I was nervous. I haven’t slept out under the stars in winter much–maybe once before and it didn’t go very well–but I was excited to get into my warm bag and sleep well in the fresh, crisp air. Unfortunately I let my lower back get a bad chill and it turned out to be a pretty big problem. I got into my bag and waited for about ten minutes for that normal sleeping bag warmth to settle into me. It didn’t come. All I felt was this terrible draft of cold coming from the ground up into me no matter which way I turned. I started to panic a little because–though it shames me to admit–I panic when I get cold and can’t warm up.

Things went downhill from there. I got irritable and panicky and started snapping at Luke, who was trying to help me despite my unproductive mental state. He figures I was in the early stages of hypothermia, but I think that sounds overly dramatic. I think i was just cold and bitchy.

Long, long story short, we eventually got it sorted so that I was warm and I managed to get a few hours of sleep, which I was very pleased about. Nikita wormed her way in between us, so I think she was fine, although I woke up to her shivering once or twice. We bring a good blanket to go over her, plus her wool sweater and her fleece, plus her mattress pad, but after all, she is a dog and it’s hard to explain to her that she has to stay on her mattress pad and keep her blanket on if she wants to be warm. She is a dog, after all, and gets up to run around in the middle of the night.

Luke and I smoothed over ruffled feelings Sunday morning in front of the fire with hot food in our belly. We both agreed that rather than let the events of the previous night deter us from sleeping out under the stars again, we’d just learn from it and do it better next time. There are so many reasons why I love him, and that is one of them.

We packed up camp and decided to try hiking on a bit farther before turning around. We still wanted to see some of the promised views the write-ups talked about. We snowshoed back out to the main trail and left our packs there, then headed onwards, only to lose the trail in about 15 minutes. There were markers on trees, but they were sadly the same colour as the inside of a broken branch, and these abound in a forest. So we lost the trail and searched around for a while, then simply snowshoed up a hill in hopes there’d be a view of the Rockies.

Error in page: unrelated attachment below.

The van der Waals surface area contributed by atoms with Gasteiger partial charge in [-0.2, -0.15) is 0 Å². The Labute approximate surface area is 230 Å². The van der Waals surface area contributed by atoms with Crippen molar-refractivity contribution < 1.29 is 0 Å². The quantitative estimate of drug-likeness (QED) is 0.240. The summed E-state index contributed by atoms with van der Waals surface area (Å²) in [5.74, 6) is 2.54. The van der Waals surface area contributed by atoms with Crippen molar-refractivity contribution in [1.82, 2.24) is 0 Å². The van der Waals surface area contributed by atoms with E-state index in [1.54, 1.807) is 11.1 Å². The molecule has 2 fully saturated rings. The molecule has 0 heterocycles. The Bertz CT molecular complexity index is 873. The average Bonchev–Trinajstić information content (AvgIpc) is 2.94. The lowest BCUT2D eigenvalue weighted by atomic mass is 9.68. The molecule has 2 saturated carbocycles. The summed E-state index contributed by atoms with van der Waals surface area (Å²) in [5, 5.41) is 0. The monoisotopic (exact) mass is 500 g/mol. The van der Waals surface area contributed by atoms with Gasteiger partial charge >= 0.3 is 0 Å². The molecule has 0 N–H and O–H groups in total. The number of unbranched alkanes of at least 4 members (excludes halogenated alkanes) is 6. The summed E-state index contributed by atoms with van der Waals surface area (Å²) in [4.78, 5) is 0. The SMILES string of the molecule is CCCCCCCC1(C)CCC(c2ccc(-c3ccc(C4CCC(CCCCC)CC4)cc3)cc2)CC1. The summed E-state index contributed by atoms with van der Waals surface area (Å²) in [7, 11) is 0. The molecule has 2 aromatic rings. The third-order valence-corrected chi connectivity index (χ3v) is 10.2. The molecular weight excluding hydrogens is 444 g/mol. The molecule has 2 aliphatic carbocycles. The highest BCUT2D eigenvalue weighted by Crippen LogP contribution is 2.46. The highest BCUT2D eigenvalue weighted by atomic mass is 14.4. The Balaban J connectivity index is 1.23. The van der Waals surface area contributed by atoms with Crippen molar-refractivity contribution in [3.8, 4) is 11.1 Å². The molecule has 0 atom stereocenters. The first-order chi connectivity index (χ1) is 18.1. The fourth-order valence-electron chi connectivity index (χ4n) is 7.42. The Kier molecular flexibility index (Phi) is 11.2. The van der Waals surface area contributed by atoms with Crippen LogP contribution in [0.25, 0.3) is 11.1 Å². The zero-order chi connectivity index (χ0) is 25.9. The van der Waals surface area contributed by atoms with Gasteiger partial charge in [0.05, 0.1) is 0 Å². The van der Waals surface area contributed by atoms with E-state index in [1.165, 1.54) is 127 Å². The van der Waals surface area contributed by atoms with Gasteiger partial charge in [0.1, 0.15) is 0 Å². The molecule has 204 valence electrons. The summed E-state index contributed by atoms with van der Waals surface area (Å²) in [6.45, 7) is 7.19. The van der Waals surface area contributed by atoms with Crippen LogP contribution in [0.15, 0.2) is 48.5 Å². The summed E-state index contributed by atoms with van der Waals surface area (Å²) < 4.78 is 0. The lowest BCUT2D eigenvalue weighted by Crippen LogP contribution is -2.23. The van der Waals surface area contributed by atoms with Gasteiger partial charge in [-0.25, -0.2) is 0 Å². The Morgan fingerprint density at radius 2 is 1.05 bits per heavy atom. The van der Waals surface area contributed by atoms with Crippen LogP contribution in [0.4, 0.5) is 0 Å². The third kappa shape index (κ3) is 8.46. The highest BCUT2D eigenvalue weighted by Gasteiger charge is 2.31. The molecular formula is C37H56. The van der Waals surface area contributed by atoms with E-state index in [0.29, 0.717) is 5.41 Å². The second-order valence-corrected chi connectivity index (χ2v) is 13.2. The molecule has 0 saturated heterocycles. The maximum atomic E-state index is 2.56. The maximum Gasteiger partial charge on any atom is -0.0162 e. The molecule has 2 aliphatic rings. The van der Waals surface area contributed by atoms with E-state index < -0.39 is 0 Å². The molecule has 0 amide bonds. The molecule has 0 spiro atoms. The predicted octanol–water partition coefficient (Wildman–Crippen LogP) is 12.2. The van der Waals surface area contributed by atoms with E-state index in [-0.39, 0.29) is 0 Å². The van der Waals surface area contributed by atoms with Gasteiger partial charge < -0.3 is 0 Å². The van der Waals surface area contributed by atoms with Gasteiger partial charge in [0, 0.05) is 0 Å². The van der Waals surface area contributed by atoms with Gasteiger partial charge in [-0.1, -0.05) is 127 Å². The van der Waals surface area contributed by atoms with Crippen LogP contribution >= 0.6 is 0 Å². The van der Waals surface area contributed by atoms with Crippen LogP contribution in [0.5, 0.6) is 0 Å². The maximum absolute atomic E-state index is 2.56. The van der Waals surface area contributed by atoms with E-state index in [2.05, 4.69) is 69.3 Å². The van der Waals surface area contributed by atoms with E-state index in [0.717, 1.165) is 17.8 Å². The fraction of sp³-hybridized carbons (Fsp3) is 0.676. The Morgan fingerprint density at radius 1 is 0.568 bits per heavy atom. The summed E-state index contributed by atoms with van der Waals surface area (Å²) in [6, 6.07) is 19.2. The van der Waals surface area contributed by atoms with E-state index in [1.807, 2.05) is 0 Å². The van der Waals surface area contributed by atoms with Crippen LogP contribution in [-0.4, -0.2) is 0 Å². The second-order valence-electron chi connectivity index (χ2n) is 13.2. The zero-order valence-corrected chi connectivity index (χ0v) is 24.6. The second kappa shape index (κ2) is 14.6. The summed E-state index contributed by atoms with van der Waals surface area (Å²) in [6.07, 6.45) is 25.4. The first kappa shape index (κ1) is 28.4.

We got to the top of the hill, which was a scramble in some spots, especially with snowshoes on, but all that we could see was trees. We hadn’t crested the treeline yet, so the only views we could glimpse were in between treetops and required a lot of filling in the blanks.

Luke left the decision to me whether we should continue on or return to to the car. I was torn; I really want to get fit and get exercise and I wanted to see the view, but I was exhausted from the adventures of the night before and from my lack of current fitness, so I chose to return to the car, despite being disappointed in myself.

We headed back and got to our packs in a fraction of the time we’d spent going up the hill, then headed on.

After a bit, Luke asked if I’d mind if he went on ahead. He was feeling the need to get more exercise and I didn’t want to hold him back. He said he head back to the car, drop his stuff and come back to carry my bag for me. So he and Nikita took off and I brought up the rear.

I actually quite enjoyed snowshoeing on my own. My bag wasn’t that heavy, only about 25 lbs, and the sun was shining and when I hike alone I don’t struggle with the weight of other people’s expectations. It’s a battle I’ve fought all my life, thinking other people want me to go faster, be better, and whether or not they really think these things, I push myself hard to measure up. Every once in a while it’s nice to get a chance to just walk at my pace and breathe in the scents of the spruce and fir and listen to the wind and enjoy the shafts of sunlight that filter through the trees now and then. I also hug trees. It’s true! You won’t understand until you do it yourself, not a quick hug, but a long, lingering hug like you’d give to your best friend or your parent after months of not seeing them. Trees are good for that.

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Aspen in aspens (me in a grove of aspen poplar, which receive hugs very well).

Anyway, I made it back and Luke and Nikita met me not too far from the trailhead and we packed up and headed into Hinton for a bite to eat, which was a story in itself. If you want to hear about our lovely restaurant experience, please read the next post!

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3 Responses to The woman in the wild spaces

  1. annekostalas says:

    You are very brave – the older I get the more I hate sleeping anywhere other than my own bed! I would be frightened I would wake up dead, to quote a Band song.

  2. Aspen Gainer says:

    Anne,
    thanks for reading!
    I don’t know about ‘brave.’ I like pushing my limits and I also like having little things to be proud of. This was one of those experiences for me that was tough in the moment, but I feel like I’m better for having done it. And I want to do it again and get better! Like many Canadian winter outdoor activities, what doesn’t kill you really does make you stronger!

  3. Sounds like you guys had an all right time.